12. 43 CFR 8224.0-3 - Authority.

    Code of Federal Regulations, 2011 CFR

    2011-10-01

    ...Relating to Public Lands (Continued) BUREAU OF LAND MANAGEMENT, DEPARTMENT OF THE INTERIOR RECREATION PROGRAMS PROCEDURES Fossil Forest Research Natural Area § 8224.0-3 Authority. This subpart is issued under the authority of the San...

  13. 43 CFR 3581.0-3 - Authority.

    Code of Federal Regulations, 2011 CFR

    2011-10-01

    ...INTERIOR MINERALS MANAGEMENT (3000) SPECIAL LEASING AREAS Gold, Silver, or Quicksilver in Confirmed Private Land Grants § 3581.0-3 Authority. Authority for leasing gold, silver, or quicksilver in confirmed private land grants is...

  14. 43 CFR 3581.0-3 - Authority.

    Code of Federal Regulations, 2014 CFR

    2014-10-01

    ...INTERIOR MINERALS MANAGEMENT (3000) SPECIAL LEASING AREAS Gold, Silver, or Quicksilver in Confirmed Private Land Grants § 3581.0-3 Authority. Authority for leasing gold, silver, or quicksilver in confirmed private land grants is...

  15. 43 CFR 3581.0-3 - Authority.

    Code of Federal Regulations, 2013 CFR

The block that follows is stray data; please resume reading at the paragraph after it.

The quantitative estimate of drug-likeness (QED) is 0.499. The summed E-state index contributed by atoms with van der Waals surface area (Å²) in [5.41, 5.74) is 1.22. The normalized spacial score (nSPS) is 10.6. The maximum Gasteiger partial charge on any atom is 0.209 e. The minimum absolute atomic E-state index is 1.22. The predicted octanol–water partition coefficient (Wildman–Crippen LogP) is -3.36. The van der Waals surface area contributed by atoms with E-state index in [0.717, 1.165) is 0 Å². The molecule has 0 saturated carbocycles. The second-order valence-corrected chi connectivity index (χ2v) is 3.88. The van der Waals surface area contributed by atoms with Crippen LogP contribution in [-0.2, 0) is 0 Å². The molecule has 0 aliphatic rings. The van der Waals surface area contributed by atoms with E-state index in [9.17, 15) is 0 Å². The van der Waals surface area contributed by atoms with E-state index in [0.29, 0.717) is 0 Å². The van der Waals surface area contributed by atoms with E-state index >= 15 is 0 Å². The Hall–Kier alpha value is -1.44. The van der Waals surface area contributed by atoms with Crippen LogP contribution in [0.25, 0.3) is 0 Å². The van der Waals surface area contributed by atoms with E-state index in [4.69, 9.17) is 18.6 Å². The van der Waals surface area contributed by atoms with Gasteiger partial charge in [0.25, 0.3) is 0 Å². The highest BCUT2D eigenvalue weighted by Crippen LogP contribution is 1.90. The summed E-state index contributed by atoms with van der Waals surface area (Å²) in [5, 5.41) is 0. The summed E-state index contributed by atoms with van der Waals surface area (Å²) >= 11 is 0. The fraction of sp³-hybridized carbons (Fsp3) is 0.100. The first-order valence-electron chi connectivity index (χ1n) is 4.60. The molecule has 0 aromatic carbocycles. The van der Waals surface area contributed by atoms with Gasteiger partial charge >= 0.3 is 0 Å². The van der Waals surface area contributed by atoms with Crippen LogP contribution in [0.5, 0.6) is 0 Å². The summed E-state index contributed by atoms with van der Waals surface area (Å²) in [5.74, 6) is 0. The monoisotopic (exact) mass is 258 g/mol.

2013-10-01

    ...INTERIOR MINERALS MANAGEMENT (3000) SPECIAL LEASING AREAS Gold, Silver, or Quicksilver in Confirmed Private Land Grants § 3581.0-3 Authority. Authority for leasing gold, silver, or quicksilver in confirmed private land grants is...

  16. 43 CFR 3581.0-3 - Authority.

    Code of Federal Regulations, 2012 CFR

    2012-10-01

    ...INTERIOR MINERALS MANAGEMENT (3000) SPECIAL LEASING AREAS Gold, Silver, or Quicksilver in Confirmed Private Land Grants § 3581.0-3 Authority. Authority for leasing gold, silver, or quicksilver in confirmed private land grants is...

  17. Area Health Education Centers: A Directory of Federal, State, Local and Private Decentralized Health Professional Education Programs. Health Manpower References. A Supplement.

    ERIC Educational Resources Information Center

    Pagan (C. E.) Associates, Inc., Baltimore, MD.

    This directory identifies and classifies AHEC-type (Area Health Education Centers) programs throughout the United States. (Although funding for some programs may have terminated, the information compiled is considered valid as of July 1, 1975.) The directory is divided into seven sections. The first six sections, which provide basic information…

  18. On Access Point Selection in IEEE 802.11 Wireless Local Area Networks Murad Abusubaih, James Gross, Sven Wiethoelter, Adam Wolisz

    E-print Network

    Gross, James

    area networks (WLANs) [4] have become quite popular. Due to decreas- ing costs of the equipments subscriber lines), WLANs have become the preferred technology of access in homes, offices, and hot- spot transmission services of the WLAN cell. This process can be performed actively or passively and is referred